Disney Cruise Line and Its Ports of Call LIVE! Guidebook
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Dressing for Dinner
Dressing for Dinner
“How should I dress for dinner?” If we had a nickel for everyone who asks! Whether you itch to relive the elegance of days gone by, or can’t stand the thought of being bound into a “penguin suit,” you’ll find a happy welcome on your Disney cruise. Different itineraries call for slightly different wardrobes, as we describe below, and once you’re aboard, you can also refer to your Personal Navigator for the evening’s suggested dress.
In keeping with its guest-friendly policies, Disney doesn’t strictly enforce dress codes, except in Palo and Remy. They rarely deny guests access to a dining room, though they do ask that you wear shoes and shirts and refrain from wearing bathing attire in the main dining rooms. You should also refrain from wearing shorts at dinner, though "nice" jeans are now okay everywhere but at Remy, even on formal night (the Palo dress code was relaxed in 2016).
Three-, Four, and Five-Night Itineraries—At dinner in the main, “rotational” dining rooms, men wear casual, open-collared shirts (such as polo or camp shirts) and slacks (such as khakis), and women wear casual dress (such as a blouse and skirt). The exception is the “Dress-Up Night” (third night of the three- and five-night cruise and second night of the four-night cruise), for which dressier attire is suggested. For “Dress-Up Night” and Palo, upscale casual dress (or nicer) is appropriate—men’s jackets are commonly worn, but not required. At Remy, jackets are required for men, and the ladies are expected to don dresses or pantsuits.
Seven-Night and longer Itineraries—Suggested dress for longer itineraries follows a similar pattern, but adds one Formal Night, and Semi-Formal Night replaces Dress-Up Night (though suggested dress is the same for either). A second Formal or Semi-Formal Night is possible on the longest itineraries—see page 560 for details and tips on formal nights.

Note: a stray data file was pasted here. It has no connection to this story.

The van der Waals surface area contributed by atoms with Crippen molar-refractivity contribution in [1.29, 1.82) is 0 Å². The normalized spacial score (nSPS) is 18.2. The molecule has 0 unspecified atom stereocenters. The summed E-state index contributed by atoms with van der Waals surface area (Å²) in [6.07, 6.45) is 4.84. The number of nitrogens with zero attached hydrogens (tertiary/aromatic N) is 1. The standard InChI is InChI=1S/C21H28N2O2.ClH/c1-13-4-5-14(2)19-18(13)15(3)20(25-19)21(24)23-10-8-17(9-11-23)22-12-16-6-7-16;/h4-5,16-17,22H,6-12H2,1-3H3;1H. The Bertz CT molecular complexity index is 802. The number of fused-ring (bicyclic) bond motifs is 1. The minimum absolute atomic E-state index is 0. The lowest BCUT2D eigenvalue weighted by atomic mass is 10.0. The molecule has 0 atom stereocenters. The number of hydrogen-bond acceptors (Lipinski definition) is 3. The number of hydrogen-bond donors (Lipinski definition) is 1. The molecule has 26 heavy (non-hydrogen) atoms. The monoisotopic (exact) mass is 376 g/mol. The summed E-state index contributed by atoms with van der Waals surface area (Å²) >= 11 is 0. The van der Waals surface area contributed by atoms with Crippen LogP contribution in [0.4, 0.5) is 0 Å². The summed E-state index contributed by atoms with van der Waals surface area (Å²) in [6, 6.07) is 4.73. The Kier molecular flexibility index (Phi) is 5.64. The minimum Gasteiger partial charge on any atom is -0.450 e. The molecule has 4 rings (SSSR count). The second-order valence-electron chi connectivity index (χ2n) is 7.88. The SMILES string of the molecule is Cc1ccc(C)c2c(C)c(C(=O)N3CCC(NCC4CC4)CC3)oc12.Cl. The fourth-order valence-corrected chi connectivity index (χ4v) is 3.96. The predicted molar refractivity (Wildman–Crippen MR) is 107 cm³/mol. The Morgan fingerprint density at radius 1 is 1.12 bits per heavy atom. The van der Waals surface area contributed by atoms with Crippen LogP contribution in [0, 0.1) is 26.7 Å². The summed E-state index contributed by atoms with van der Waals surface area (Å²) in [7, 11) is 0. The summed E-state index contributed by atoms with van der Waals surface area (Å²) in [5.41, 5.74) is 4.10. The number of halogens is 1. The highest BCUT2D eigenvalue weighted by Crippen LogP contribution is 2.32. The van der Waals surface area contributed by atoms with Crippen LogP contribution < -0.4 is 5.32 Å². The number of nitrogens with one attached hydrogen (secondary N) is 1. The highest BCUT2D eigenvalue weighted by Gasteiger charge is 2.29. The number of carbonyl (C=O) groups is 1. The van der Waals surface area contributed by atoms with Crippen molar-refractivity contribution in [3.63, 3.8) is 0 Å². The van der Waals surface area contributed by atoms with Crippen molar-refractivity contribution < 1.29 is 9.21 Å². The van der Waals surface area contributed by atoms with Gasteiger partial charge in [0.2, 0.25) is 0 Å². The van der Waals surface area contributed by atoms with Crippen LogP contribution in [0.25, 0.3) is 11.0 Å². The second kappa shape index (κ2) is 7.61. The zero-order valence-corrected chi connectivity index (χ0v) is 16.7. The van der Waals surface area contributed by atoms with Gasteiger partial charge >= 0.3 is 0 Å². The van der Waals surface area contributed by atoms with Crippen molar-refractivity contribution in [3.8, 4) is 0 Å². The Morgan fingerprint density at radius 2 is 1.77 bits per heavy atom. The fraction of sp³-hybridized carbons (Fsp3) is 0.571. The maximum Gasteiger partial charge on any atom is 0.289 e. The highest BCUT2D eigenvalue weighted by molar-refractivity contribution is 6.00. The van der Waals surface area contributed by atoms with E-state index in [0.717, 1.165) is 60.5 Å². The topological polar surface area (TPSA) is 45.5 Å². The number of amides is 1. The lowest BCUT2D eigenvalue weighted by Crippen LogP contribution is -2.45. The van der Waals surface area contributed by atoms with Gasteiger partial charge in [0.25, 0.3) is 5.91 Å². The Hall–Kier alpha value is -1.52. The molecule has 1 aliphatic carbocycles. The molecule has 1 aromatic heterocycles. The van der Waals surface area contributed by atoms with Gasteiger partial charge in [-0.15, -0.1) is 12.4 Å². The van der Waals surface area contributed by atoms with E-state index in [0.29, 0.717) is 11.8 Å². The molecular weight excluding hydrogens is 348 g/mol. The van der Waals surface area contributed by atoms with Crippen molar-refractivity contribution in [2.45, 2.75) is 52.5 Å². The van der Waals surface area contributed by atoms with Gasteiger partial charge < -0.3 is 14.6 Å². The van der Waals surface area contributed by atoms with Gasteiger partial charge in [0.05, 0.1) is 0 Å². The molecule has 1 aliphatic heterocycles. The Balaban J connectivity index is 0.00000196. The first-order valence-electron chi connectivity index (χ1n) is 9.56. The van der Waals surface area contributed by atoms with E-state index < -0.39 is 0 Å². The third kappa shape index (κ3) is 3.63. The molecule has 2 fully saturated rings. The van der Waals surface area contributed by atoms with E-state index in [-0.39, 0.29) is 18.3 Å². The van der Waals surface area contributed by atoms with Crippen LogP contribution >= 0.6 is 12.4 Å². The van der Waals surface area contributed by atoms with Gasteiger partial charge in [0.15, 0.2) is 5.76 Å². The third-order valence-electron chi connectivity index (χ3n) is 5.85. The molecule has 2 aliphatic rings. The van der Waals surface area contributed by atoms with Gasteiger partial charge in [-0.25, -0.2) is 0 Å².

All Itineraries—On one evening, Disney suggests Pirate or casual dress for its Pirates Night (see page 173). Many find it easiest to dress in tropical gear. Others go all-out and bring pirate accessories or even full costumes from home or the parks, or buy them on board. Cruisers on all ships can get made-up at Pirates League (see page 198). (Some itineraries have a Frozen night instead.)
Disney asks that guests dress for dinner as it sets a special atmosphere in the evenings. The Disney vessels are elegant ships—dressing for dinner shows respect for the occasion, the atmosphere, and your fellow guests. We understand that some guests aren’t comfortable in a jacket or suit, and that’s okay, too—you’ll see a wide range of dress, even on Formal Night. Don’t want to change out of those shorts? Fast food is available on deck 9/11 (see page 175). Beach Blanket Buffet/Cabanas (deck 9/11 aft) may also be open for dinner for those guests who don’t wish to get dressed up.
Top Photo Slice: (℗ 53311) Photo contributed by © Jennifer Marx
You are viewing page 161, which is section 3 of chapter 4 of PassPorter's Disney Cruise Line guidebook.
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